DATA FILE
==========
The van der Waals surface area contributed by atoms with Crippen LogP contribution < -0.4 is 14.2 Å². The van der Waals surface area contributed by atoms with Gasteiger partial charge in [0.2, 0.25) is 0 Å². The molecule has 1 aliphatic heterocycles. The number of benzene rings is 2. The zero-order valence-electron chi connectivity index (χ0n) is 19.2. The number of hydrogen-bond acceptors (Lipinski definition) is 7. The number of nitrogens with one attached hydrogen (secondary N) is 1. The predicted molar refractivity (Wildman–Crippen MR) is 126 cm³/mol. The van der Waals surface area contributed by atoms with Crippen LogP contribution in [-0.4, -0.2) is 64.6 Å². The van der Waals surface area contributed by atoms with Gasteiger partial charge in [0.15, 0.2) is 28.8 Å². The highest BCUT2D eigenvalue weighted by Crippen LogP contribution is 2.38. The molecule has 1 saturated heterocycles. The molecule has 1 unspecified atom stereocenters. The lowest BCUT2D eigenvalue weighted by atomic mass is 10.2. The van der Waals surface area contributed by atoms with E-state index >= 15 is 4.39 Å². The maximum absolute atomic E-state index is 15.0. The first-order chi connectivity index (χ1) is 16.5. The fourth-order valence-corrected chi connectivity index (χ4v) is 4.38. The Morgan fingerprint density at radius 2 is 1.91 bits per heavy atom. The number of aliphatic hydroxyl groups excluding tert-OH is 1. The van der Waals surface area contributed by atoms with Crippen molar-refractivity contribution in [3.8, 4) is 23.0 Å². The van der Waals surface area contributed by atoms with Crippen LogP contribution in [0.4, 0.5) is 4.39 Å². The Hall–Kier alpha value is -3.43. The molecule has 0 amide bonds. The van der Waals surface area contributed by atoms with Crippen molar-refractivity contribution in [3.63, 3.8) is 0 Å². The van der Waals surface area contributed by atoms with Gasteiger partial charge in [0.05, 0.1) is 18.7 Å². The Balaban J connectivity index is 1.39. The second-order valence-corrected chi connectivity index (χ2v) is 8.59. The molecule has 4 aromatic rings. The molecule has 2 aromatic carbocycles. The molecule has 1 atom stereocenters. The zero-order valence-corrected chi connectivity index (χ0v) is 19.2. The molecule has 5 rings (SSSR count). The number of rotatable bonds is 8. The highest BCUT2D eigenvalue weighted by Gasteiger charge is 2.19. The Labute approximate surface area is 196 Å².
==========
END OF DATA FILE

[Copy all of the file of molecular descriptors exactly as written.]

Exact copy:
The van der Waals surface area contributed by atoms with Crippen LogP contribution < -0.4 is 14.2 Å². The van der Waals surface area contributed by atoms with Gasteiger partial charge in [0.2, 0.25) is 0 Å². The molecule has 1 aliphatic heterocycles. The number of benzene rings is 2. The zero-order valence-electron chi connectivity index (χ0n) is 19.2. The number of hydrogen-bond acceptors (Lipinski definition) is 7. The number of nitrogens with one attached hydrogen (secondary N) is 1. The predicted molar refractivity (Wildman–Crippen MR) is 126 cm³/mol. The van der Waals surface area contributed by atoms with Crippen LogP contribution in [-0.4, -0.2) is 64.6 Å². The van der Waals surface area contributed by atoms with Gasteiger partial charge in [0.15, 0.2) is 28.8 Å². The highest BCUT2D eigenvalue weighted by Crippen LogP contribution is 2.38. The molecule has 1 saturated heterocycles. The molecule has 1 unspecified atom stereocenters. The lowest BCUT2D eigenvalue weighted by atomic mass is 10.2. The van der Waals surface area contributed by atoms with E-state index >= 15 is 4.39 Å². The maximum absolute atomic E-state index is 15.0. The first-order chi connectivity index (χ1) is 16.5. The fourth-order valence-corrected chi connectivity index (χ4v) is 4.38. The Morgan fingerprint density at radius 2 is 1.91 bits per heavy atom. The number of aliphatic hydroxyl groups excluding tert-OH is 1. The van der Waals surface area contributed by atoms with Crippen molar-refractivity contribution in [3.8, 4) is 23.0 Å². The van der Waals surface area contributed by atoms with Crippen LogP contribution in [0.4, 0.5) is 4.39 Å². The Hall–Kier alpha value is -3.43. The molecule has 0 amide bonds. The van der Waals surface area contributed by atoms with Crippen molar-refractivity contribution in [3.63, 3.8) is 0 Å². The van der Waals surface area contributed by atoms with Gasteiger partial charge in [0.05, 0.1) is 18.7 Å². The Balaban J connectivity index is 1.39. The second-order valence-corrected chi connectivity index (χ2v) is 8.59. The molecule has 4 aromatic rings. The molecule has 2 aromatic carbocycles. The molecule has 1 atom stereocenters. The zero-order valence-corrected chi connectivity index (χ0v) is 19.2. The molecule has 5 rings (SSSR count). The number of rotatable bonds is 8. The highest BCUT2D eigenvalue weighted by Gasteiger charge is 2.19. The Labute approximate surface area is 196 Å².